Did Comet Hale-Bopp (C/1995 O1) originate in the Kuiper Belt beyond Neptune or in the more distant Oort Cloud? Astronomers have leaned toward the latter source because the comet's orbit is so large and highly inclined.
This supposition has now been strengthened by spectra from the Extreme Ultraviolet Explorer (EUVE) satellite, which homed in on the comet last September. EUVE did not detect any neon in Hale-Bopp's outflowing gas and dust. While the gas may not have been completely absent, its abundance relative to oxygen was no more than 1/25 that observed in the Sun.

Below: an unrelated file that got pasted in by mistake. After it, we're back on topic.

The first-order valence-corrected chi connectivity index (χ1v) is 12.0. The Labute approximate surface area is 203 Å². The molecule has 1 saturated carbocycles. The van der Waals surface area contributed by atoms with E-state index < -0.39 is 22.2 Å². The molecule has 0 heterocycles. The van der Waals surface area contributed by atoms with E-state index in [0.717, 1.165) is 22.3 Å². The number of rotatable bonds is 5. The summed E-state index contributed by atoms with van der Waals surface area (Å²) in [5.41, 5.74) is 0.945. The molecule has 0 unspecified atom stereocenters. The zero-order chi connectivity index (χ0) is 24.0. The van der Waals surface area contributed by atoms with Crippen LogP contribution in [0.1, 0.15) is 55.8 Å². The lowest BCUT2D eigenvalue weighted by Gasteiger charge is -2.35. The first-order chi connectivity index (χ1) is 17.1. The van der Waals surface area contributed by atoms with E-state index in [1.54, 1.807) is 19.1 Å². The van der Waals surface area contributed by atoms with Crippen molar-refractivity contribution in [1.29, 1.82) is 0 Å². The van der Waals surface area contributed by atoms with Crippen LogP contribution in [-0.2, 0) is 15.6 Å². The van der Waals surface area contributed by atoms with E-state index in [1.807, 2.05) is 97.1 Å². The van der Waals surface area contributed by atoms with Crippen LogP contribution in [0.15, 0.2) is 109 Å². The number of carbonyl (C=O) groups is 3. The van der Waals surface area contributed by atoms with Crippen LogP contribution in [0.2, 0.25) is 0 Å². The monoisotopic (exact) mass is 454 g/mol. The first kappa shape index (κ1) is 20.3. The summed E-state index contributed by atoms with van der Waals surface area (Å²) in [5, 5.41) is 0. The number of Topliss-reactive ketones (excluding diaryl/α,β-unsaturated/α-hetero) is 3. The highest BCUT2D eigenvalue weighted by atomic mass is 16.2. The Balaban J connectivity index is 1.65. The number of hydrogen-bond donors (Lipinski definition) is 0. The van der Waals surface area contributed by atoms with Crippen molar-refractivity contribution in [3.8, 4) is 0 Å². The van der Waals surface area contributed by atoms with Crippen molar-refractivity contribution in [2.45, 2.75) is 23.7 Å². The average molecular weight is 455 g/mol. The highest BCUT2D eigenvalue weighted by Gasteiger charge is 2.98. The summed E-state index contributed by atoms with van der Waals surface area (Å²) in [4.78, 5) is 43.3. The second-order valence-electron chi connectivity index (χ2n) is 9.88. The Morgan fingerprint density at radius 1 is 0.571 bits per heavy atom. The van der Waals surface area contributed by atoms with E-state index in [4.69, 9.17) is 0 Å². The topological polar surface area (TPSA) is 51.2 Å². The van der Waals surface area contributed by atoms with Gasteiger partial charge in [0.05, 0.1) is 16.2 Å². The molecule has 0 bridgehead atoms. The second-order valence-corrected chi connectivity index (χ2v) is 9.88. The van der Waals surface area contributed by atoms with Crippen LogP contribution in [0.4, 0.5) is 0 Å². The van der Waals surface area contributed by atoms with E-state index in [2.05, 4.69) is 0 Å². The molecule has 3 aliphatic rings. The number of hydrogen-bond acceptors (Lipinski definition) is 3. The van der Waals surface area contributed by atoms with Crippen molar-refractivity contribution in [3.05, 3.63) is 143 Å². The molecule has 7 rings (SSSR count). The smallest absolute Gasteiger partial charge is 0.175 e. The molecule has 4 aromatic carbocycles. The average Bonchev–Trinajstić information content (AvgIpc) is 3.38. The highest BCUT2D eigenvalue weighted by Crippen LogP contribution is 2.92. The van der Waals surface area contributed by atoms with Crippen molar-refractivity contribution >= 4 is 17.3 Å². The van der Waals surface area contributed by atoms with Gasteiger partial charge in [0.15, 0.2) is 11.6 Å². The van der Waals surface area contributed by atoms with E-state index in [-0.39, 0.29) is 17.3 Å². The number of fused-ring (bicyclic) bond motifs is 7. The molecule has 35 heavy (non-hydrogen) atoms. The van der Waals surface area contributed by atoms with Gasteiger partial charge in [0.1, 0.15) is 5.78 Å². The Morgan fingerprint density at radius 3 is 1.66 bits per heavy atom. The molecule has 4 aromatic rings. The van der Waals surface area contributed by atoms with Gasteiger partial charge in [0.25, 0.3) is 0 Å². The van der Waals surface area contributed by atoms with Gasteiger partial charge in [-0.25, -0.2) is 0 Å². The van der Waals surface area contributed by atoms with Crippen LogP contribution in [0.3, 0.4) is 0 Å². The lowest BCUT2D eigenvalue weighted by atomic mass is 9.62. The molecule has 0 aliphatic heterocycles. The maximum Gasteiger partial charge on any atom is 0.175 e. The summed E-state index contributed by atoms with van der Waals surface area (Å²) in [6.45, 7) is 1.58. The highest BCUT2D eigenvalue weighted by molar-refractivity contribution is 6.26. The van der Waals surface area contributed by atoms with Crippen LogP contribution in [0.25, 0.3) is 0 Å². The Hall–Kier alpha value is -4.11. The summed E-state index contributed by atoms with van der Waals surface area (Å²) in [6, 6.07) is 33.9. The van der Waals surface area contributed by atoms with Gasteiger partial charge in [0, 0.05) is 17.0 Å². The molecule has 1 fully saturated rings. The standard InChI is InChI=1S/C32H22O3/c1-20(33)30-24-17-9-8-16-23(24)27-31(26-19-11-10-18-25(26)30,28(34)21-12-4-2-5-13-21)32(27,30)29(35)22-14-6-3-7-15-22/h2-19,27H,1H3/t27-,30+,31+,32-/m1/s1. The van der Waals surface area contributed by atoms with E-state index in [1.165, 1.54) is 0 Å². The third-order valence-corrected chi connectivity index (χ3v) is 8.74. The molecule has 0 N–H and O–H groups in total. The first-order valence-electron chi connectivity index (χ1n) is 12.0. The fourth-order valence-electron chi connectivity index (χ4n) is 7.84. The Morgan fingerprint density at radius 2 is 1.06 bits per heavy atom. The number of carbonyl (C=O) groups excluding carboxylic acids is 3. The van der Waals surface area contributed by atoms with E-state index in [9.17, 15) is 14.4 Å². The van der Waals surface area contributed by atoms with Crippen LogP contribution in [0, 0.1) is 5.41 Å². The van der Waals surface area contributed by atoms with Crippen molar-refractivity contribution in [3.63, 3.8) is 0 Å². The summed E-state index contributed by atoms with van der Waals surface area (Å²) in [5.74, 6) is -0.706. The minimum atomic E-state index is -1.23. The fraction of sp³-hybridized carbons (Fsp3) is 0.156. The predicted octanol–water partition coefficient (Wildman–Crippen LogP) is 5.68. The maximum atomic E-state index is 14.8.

Neon is a sensitive indicator of formation temperature: at 25 degrees Kelvin it condenses to ice and incorporates readily into a cometary nucleus or other solid body. The observing team, led by Michael J. Mumma and Vladimir A. Krasnopolsky (NASA/Goddard Space Flight Center), concludes that the comet must have formed in an environment too warm for neon to freeze out. That apparently rules out an origin within the frigid Kuiper Belt, the huge band of cometary objects beyond the orbit of Neptune. But it's a good temperature match to a location somewhat nearer the Sun. So Hale-Bopp's lack of neon supports the notion that Oort Cloud comets originated in the vicinity of Uranus and Neptune, only to be flung thousands of astronomical units outward after close planetary encounters.
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